Once you’ve suffered a personal injury you may find that the costs of recovery are more than your bank account can handle. You could go to the person or business you believe was responsible for your injury, but what if they claim you were to blame for your own accident?
If you were participating in an activity with known risks such as playing a rec league basketball game or renting out powerful tools for a home improvement project, you may be told you assumed the risk of injury. You could have signed a waiver stating that you took responsibility for the dangers involved. These factors may be true, but that doesn’t necessarily mean you can’t file a personal injury claim and expect support while you heal.
What is Assumption of Risk in California Personal Injury Law?
The legal doctrine of “assumption of the risk” protects individuals and businesses in California from injury-related lawsuits. It provides a defense against litigation when someone is injured doing something they knew could expose them to harm.
You may be hurt while ziplining or when hit by a foul ball at a baseball game. When you attempt to earn an insurance settlement to help pay hospital bills, plaintiffs may use this defense to avoid responsibility. They could claim you assumed the risk of getting injured by voluntarily participating in an activity.
Express Assumption of Risk
There are two main types of “assumption of risk” applying to personal injury cases. The “express assumption of risk” covers situations where you acknowledged the inherent danger of your activity beforehand.
This is usually accomplished with a legal document presented by the individual or company involved. The “waiver of liability” is included in many agreements you sign before you are allowed to participate in an activity such as a sporting event or a recreational pastime.
Implied Assumption of Risk
These are instances where the “assumption of risk” isn’t officially noted beforehand. Examples can include a pick-up basketball game where no documents or acknowledgment express the potential hazards beforehand.
Courts can find that participants should have known about the “implied assumption of the risk” in their activity even if no verbal or written warning was offered.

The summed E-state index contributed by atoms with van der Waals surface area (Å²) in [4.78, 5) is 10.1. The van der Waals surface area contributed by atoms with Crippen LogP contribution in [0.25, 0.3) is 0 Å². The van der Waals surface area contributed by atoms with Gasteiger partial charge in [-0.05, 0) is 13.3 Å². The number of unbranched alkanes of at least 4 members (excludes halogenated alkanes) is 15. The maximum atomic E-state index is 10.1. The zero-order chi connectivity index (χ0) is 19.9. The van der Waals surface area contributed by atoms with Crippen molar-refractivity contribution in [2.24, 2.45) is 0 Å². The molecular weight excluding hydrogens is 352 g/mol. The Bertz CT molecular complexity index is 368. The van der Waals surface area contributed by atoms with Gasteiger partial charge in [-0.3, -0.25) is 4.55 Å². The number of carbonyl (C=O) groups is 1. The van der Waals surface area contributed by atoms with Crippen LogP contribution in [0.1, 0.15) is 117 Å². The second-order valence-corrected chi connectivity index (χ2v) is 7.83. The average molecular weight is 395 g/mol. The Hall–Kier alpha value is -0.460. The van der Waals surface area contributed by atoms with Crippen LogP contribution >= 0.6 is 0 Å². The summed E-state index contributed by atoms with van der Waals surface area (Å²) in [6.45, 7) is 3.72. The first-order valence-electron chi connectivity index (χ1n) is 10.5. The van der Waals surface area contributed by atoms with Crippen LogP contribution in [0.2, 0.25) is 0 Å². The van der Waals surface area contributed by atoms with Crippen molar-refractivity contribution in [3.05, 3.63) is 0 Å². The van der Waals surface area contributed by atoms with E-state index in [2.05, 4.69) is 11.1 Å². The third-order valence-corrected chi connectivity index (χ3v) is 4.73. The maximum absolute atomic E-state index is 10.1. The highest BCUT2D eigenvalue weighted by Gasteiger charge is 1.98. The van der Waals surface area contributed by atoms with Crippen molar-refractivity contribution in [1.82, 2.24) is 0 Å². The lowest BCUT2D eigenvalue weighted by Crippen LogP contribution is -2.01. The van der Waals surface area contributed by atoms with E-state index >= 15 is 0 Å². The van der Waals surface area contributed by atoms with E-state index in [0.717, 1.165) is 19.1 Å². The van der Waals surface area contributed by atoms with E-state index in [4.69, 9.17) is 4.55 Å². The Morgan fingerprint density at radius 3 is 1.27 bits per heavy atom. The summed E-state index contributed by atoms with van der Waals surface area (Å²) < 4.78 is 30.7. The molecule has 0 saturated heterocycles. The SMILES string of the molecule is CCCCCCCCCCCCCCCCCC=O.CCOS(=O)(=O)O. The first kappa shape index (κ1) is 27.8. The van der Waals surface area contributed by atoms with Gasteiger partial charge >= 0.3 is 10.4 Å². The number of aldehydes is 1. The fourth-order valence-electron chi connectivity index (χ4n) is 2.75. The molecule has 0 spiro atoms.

Fighting the Assumption of Risk and Waiver of Liability Defenses
This “assumption of risk” argument, especially when backed up by a waiver of liability, can be an effective legal defense against your personal injury case. However, you don’t have to give up your hopes of earning help with your injury.
There are ways injured victims with effective personal injury lawyers can fight back to hold negligent parties responsible. These are some questions your attorney may ask:
- What does the assumption of risk cover? Was an activity truly covered by the doctrine of “assumption of risk.” Also, was the harm that occurred due to the agreed-upon “assumption of risk” or was it outside the normal definition of accepted risks for the activity?
- Was the hazard grossly negligent or even intentional? You may have agreed to accept a certain amount of risk, but the proprietor or property owner may have gone far and above what’s considered normal risk and negligence. You agree to some dangers when playing a sport in a park, but overly aggressive and dangerous behavior should not be protected from liability.
- Were you properly aware of the waiver of liability? Waivers can be hidden in sales agreements or the “fine print” so that you don’t realize that you’ve signed away your rights to compensation if you are hurt.
- Was the hazard created by an unlawful act? The individual or entity may have broken the law when they caused you to endure an injury. They would usually be liable for any injuries their violation caused.
Secondary Assumption of Risk and Comparative Fault in California
An individual or company doesn’t have to be 100% to blame for your injury to be counted on for support during your recovery. Under California’s comparative fault laws, you and a property owner or proprietor can share blame in an accident.
You may be found partially to blame for your injury for walking along and not paying attention to your surroundings. But property owners can also share in the liability. As an example, they may have been told about a hazard at their store or facility, but delayed fixing it. The hazard sat there until you got hurt. The “assumption of risk” may also partly protect them, but not fully release them from all liability.
You may have to accept 30% of the fault in your accident, while the property owner might accept 70% of the responsibility. You could still earn compensation to help cover your hardships, but your 30% of the blame would be deducted from your final award.
Contact a Personal Injury Lawyer in California
You or a loved one may have been injured while enjoying a “risky” activity, but that doesn’t mean the individual or company in charge of that activity can act carelessly and still avoid all liability. A California Personal Injury Lawyer can often find a way to hold those liable in your accident completely responsible for your hardships in recovery.
To find out if your injury case goes beyond the normal “assumption of risk” and can earn you compensation, contact Maison Law for a free case consultation. We want you to earn the compensation you need to make a full recovery and get your life back on track.